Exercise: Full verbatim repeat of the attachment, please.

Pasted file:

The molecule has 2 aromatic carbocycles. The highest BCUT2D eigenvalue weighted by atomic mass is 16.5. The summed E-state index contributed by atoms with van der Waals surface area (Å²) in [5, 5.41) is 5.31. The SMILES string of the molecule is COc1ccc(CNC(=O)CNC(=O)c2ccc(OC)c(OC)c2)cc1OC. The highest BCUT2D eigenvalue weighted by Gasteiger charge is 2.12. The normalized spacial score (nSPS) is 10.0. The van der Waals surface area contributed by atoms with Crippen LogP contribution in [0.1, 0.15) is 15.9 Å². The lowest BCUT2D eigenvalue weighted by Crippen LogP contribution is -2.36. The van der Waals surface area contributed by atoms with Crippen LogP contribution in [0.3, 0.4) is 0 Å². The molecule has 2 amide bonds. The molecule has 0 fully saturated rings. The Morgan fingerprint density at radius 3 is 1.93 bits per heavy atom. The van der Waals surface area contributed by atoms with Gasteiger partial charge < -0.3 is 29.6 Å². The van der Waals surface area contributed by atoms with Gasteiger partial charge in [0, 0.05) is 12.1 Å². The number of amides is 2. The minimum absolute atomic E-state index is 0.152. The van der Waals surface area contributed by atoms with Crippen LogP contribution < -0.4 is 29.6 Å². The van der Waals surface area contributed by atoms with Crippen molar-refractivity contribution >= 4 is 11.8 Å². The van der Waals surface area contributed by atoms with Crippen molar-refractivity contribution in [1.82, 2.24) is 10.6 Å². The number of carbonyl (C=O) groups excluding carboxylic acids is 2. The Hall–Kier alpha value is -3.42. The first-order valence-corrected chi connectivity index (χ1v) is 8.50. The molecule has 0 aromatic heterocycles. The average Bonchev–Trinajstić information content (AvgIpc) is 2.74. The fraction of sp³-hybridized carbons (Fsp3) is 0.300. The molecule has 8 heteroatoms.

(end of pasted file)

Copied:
The molecule has 2 aromatic carbocycles. The highest BCUT2D eigenvalue weighted by atomic mass is 16.5. The summed E-state index contributed by atoms with van der Waals surface area (Å²) in [5, 5.41) is 5.31. The SMILES string of the molecule is COc1ccc(CNC(=O)CNC(=O)c2ccc(OC)c(OC)c2)cc1OC. The highest BCUT2D eigenvalue weighted by Gasteiger charge is 2.12. The normalized spacial score (nSPS) is 10.0. The van der Waals surface area contributed by atoms with Crippen LogP contribution in [0.1, 0.15) is 15.9 Å². The lowest BCUT2D eigenvalue weighted by Crippen LogP contribution is -2.36. The van der Waals surface area contributed by atoms with Crippen LogP contribution in [0.3, 0.4) is 0 Å². The molecule has 2 amide bonds. The molecule has 0 fully saturated rings. The Morgan fingerprint density at radius 3 is 1.93 bits per heavy atom. The van der Waals surface area contributed by atoms with Gasteiger partial charge < -0.3 is 29.6 Å². The van der Waals surface area contributed by atoms with Gasteiger partial charge in [0, 0.05) is 12.1 Å². The number of amides is 2. The minimum absolute atomic E-state index is 0.152. The van der Waals surface area contributed by atoms with Crippen LogP contribution < -0.4 is 29.6 Å². The van der Waals surface area contributed by atoms with Crippen molar-refractivity contribution >= 4 is 11.8 Å². The van der Waals surface area contributed by atoms with Crippen molar-refractivity contribution in [1.82, 2.24) is 10.6 Å². The number of carbonyl (C=O) groups excluding carboxylic acids is 2. The Hall–Kier alpha value is -3.42. The first-order valence-corrected chi connectivity index (χ1v) is 8.50. The molecule has 0 aromatic heterocycles. The average Bonchev–Trinajstić information content (AvgIpc) is 2.74. The fraction of sp³-hybridized carbons (Fsp3) is 0.300. The molecule has 8 heteroatoms.